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|1407 by topic|
|Arts and science|
|Birth and death categories|
|Births – Deaths|
|Establishments and disestablishments categories|
|Establishments – Disestablishments|
|Art and literature|
|1407 in poetry|
|Ab urbe condita||2160|
|Balinese saka calendar||1328–1329|
|English Regnal year||8 Hen. 4 – 9 Hen. 4|
|Chinese calendar|| 丙戌年 (Fire Dog)|
4103 or 4043
— to —
丁亥年 (Fire Pig)
4104 or 4044
|- Vikram Samvat||1463–1464|
|- Shaka Samvat||1328–1329|
|- Kali Yuga||4507–4508|
|Japanese calendar|| Ōei 14|
|Minguo calendar||505 before ROC |
|Thai solar calendar||1949–1950|
1533 or 1152 or 380
— to —
1534 or 1153 or 381
|Wikimedia Commons has media related to 1407 .|
Year 1407 ( MCDVII ) was a common year starting on Saturday (link will display the full calendar) of the Julian calendar.
Roman numerals are a numeral system that originated in ancient Rome and remained the usual way of writing numbers throughout Europe well into the Late Middle Ages. Numbers in this system are represented by combinations of letters from the Latin alphabet. Modern usage employs seven symbols, each with a fixed integer value:
A common year starting on Saturday is any non-leap year that begins on Saturday, 1 January, and ends on Saturday, 31 December. Its dominical letter hence is B. Examples include 1949, 1955, 1966, 1977, 1983, 1994, 2005, 2011 and 2022 in the Gregorian calendar or, likewise, 2017 and 2023 in the obsolete Julian calendar, see below for more. Any common year that starts on Wednesday, Friday or Saturday has only one Friday the 13th; The only Friday the 13th in this common year occurs in May. Leap years starting on Friday share this characteristic.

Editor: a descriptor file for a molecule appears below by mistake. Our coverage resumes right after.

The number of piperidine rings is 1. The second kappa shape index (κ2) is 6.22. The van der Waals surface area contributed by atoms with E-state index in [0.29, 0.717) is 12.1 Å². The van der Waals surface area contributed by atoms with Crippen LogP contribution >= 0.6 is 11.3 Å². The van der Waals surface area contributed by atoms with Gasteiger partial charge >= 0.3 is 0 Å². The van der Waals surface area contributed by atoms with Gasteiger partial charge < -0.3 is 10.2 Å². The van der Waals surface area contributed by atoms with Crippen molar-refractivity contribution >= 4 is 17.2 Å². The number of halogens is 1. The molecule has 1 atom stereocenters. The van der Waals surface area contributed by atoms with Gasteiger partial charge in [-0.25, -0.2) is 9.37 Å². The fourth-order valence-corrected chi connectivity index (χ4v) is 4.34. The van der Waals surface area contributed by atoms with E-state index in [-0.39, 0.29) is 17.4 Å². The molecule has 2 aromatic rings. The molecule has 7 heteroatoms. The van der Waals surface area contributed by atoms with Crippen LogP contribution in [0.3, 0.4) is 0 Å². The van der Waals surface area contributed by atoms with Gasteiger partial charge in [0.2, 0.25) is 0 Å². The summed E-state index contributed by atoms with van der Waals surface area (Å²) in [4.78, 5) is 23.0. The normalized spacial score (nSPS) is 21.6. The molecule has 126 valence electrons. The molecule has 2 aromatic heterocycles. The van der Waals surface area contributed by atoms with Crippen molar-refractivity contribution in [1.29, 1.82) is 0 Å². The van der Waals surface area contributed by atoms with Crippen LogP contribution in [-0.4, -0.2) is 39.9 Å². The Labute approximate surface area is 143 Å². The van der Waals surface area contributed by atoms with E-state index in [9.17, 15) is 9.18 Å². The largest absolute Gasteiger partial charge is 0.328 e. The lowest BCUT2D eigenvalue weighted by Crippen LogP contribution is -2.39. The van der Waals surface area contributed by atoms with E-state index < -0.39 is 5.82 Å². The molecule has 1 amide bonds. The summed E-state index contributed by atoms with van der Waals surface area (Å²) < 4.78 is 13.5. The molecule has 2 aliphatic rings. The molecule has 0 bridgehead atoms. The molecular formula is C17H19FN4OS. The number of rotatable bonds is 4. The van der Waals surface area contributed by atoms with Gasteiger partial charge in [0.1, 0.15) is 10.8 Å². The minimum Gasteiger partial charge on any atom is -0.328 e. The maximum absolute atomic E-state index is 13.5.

The Julian calendar, proposed by Julius Caesar in 708 AUC (46 BC/BCE), was a reform of the Roman calendar. It took effect on 1 January 709 AUC (45 BC/BCE), by edict. It was the predominant calendar in the Roman world, most of Europe, and in European settlements in the Americas and elsewhere, until it was gradually replaced by the Gregorian calendar, promulgated in 1582 by Pope Gregory XIII.
April 10 is the 100th day of the year in the Gregorian calendar. 265 days remain until the end of the year.
The Yongle Emperor — personal name Zhu Di — was the third Emperor of the Ming dynasty, reigned from 1402 to 1424.
Year 1403 (MCDIII) was a common year starting on Monday of the Julian calendar.
Trento is a city on the Adige River in Trentino-Alto Adige/Südtirol in Italy. It is the capital of the autonomous province of Trento. In the 16th century, the city was the location of the Council of Trent. Formerly part of Austria and Austria-Hungary, it was annexed by Italy in 1919. With almost 120,000 inhabitants, Trento is the third largest city in the Alps and second largest in the Tyrol.
Dafydd ab Ieuan, better known by his English name David Holbache, was a Welsh politician, best known for founding Oswestry School in 1407.
Oswestry School is an ancient, co-educational independent school, located in Oswestry, Shropshire, England. It was founded in 1407 as a 'free' school, in other words it was independent of the church. This gives it the distinction of being the second-oldest 'free' school in the country, between Winchester College and Eton College (1440).
Sir Thomas de Littleton or de Lyttleton was an English judge and legal writer from the Lyttelton family.
Year 1481 (MCDLXXXI) was a common year starting on Monday of the Julian calendar).
Marguerite de Valois, la demoiselle de Belleville, also known as Marguerite, bâtarde de France, was the illegitimate daughter of King Charles the Mad and his beloved mistress Odette de Champdivers.
March 15 is the 74th day of the year in the Gregorian calendar. 291 days remain until the end of the year.
Jacob I of Baden, was Margrave of Baden-Baden from 1431 to 1453.